(in part 3 I will describe some specific, real-life situations in doing life together in which Centered set is different from the others.)

Friday, January 4, 2019

Centered Set

I want to write about Set theory and how I use it as an illustration for doing life together. But to do that I need to write in at least 3 parts. First, my pre-amble where I describe the weakness and complication of Set theory in conversation about doing life together. Second, my own personal take on three components of Set theory as they relate to doing life together. Third, and most challenging to write or read will be a conversation about real life instances where Set theory helps and hurts as we try to work out what doing life together looks like.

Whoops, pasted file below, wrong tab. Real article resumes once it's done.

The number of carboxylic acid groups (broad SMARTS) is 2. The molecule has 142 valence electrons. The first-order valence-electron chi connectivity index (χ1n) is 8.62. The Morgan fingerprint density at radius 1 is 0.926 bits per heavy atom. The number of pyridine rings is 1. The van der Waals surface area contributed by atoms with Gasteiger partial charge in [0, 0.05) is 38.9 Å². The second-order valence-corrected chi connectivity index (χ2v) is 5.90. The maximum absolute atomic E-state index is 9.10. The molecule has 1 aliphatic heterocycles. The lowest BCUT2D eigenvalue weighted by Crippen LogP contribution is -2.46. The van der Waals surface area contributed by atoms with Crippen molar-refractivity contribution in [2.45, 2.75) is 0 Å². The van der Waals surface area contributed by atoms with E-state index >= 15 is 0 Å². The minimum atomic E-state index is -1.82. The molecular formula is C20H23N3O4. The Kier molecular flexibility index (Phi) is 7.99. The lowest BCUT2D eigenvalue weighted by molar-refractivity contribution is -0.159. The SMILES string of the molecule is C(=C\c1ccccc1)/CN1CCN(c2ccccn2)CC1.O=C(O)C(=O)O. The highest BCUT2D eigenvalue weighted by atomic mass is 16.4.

Along the way I have had some questions, as a pastor and a follower of Jesus, about how we do life together…how we are supposed to do life together.

Following Jesus is not a solitary journey. Our story is a story about community and “one anothering.” Someone once said that pastoring would be easy if it wasn’t for all the people. But what is pastoring if it's not about all the people? From Paul’s epistles to the present day there have been vast amounts of writing and preaching committed to explaining how to do this life together. And while there are many similarities and overlap, like snowflakes, no two takes seem to be the same.

That’s not necessarily a bad thing but it can create a lot of confusion.

Bonhoeffer’s, LifeTogether, was a big influence for helping me think through how our relationships are supposed to work.